More Ways to Rome
By ISABEL QUIGLY Mamma Roma. (Berkeley, `X' certificate.) — The Pink Panther. (Odeon, Leicester Square, `1.J' cer- tificate.)
I HAVE a theory (often punctured) that visual awareness and a feeling for words don't as a rule go together; according to which writers shouldn't make good film directors and vice versa. So Pier Paolo Pasolini's Accat- tone was perhaps a bigger surprise than it might have been, since here was the first film of a novelist and poet which, for all its crudities, had individuality, the rare mysterious 'eye' through which it seemed worth looking, filtering the world. Mamma Roma, his second film, aroused the sort of half-sceptical expectation that any second work arouses when people are half per- suaded the first was a happy fluke, a case of be- ginner's luck and critics' benevolence; and as (being similar to the first in theme and rather repetitive in execution) it almost inevitably dis- appoints, one is tempted to a bit of hindsight and reassessment.
Accattone was stylistically weird, but mostly effective in spite of it, and sometimes because of it—because a passionate dignity, a right feeling of starkness and • directness came through the archaic manner; but in Mamma Roma idiosyn- crasy has often turned to mannerism, and though the style is much smoother it is also a lot less effective. The shock of seeing the Roman sub- proletariat at all has worn off, so has the excite- ment of Pasolini's heightened, demanding real- ism. In the earlier film an unknown actor—a non-actor in fact—played a tragic, explosive anti- hero; in this a well-known actress plays an all too familiar part—tragic and explosive again but not the least bit new. Then, Bach accompanied street fights and pick-pocketing; now, Vivaldi does the same. Then, one suspected that self-pity was a fairly large ingredient in the hero's tor- ment; now it seems more explicit, or perhaps one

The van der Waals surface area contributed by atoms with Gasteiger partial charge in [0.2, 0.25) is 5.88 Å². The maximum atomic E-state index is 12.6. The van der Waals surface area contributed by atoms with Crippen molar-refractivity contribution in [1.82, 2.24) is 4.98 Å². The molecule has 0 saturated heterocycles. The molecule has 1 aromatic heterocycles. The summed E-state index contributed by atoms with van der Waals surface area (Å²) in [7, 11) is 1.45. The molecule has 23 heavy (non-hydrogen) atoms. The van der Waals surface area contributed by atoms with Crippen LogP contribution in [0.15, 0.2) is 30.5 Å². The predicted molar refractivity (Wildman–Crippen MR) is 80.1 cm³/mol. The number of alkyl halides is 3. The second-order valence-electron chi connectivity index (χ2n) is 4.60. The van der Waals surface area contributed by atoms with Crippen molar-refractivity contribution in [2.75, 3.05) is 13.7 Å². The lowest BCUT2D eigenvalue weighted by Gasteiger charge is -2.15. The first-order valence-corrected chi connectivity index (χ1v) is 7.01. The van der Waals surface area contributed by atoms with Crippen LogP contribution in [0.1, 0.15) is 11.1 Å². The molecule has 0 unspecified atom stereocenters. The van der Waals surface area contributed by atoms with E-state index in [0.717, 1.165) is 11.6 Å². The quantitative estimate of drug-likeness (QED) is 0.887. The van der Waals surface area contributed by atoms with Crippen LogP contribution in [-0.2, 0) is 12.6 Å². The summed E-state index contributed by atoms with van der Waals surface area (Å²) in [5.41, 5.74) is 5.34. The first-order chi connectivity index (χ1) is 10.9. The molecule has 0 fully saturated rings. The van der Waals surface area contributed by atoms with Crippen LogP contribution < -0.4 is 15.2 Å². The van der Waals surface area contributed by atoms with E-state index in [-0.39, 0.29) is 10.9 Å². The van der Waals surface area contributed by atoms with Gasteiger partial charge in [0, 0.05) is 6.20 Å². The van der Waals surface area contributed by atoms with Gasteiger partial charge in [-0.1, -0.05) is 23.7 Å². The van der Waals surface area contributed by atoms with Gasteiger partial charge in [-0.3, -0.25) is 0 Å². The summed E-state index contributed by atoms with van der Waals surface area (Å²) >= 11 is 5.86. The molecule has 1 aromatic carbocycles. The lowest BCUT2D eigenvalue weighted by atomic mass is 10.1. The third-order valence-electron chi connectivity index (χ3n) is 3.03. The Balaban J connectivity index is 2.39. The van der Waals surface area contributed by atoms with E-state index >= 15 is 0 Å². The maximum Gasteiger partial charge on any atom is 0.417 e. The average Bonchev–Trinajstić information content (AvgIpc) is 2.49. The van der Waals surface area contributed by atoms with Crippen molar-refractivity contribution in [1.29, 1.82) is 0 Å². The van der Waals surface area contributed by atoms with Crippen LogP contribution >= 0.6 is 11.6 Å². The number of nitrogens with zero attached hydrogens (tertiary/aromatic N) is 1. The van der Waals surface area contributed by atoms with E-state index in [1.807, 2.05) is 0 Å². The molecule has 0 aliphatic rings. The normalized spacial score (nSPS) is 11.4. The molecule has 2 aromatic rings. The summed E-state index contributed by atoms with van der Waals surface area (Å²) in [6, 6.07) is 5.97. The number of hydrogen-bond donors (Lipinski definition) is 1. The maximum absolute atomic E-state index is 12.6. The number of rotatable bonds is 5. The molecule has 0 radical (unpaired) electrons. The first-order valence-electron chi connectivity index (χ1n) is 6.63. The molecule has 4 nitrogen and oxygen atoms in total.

is simply questioning Pasolini's attitude towards his characters more critically.
Mamma Roma has some good strong moments, though, when the atmosphere is so powerful you can smell it, and Anna Magnani, as the prosti- tute turned more or less respectable for the sake of her son, a sixteen-year-old lout who is both appalling and beautiful (rather as Franco Citti was in Accattone: Pasolini is brave in his choice of horrific, alarming good looks), plays full out from first to last—from the loss of her lover to the far more dreadful loss of her son. It opens with her bringing three pigs to the wedding of her pimp to a porcine peasant girl, and introduc- ing them as the in-laws; it ends with her trying to kill herself after her son has died, splayed out as if crucified on a prison bed to which they cruelly and meaninglessly strapped him. Perhaps it is Pasolini's fatalism in the face of such suffer- ing (inevitable, he seems to be saying, while things are as they are) that lessens one's sense of tragedy, that makes it seem sodden and static. Even Magnani's loUg, exasperated monologues keep repeating the same thing: that you've got your sort of life and self from parents and grand- parents and all that went before them: predes- tinate grooves, in fact, fate's (to a Marxist, I would have thought) too emphatic tramlines.
The very best thing about The Pink Panther (director: Blake Edwards), a comedy-thriller of unusual sprightliness and style, is the credits, a sort of bonus cartoon thrown in to put you in a good mood for the rest, featuring a pink panther who tries to get itself in among the names, muddles the, spellings, gets squashed flat and knocked sideways by letters all sizes and shapes, and turns up grinning for the next bout. Next best is Peter Sellers in fine form as a police in- spector pathologically accident-prone, unable to shut a window without catching his fingers or a thief in gaol without being caught out himself. This is heart-felt Sellers: as in I'm All Right, Jack you start worrying (perhaps a bit too much) over what happens to him. David Niven, Claudia Cardinale, Capucine, Robert Wagner, Brenda de Banzie are the others.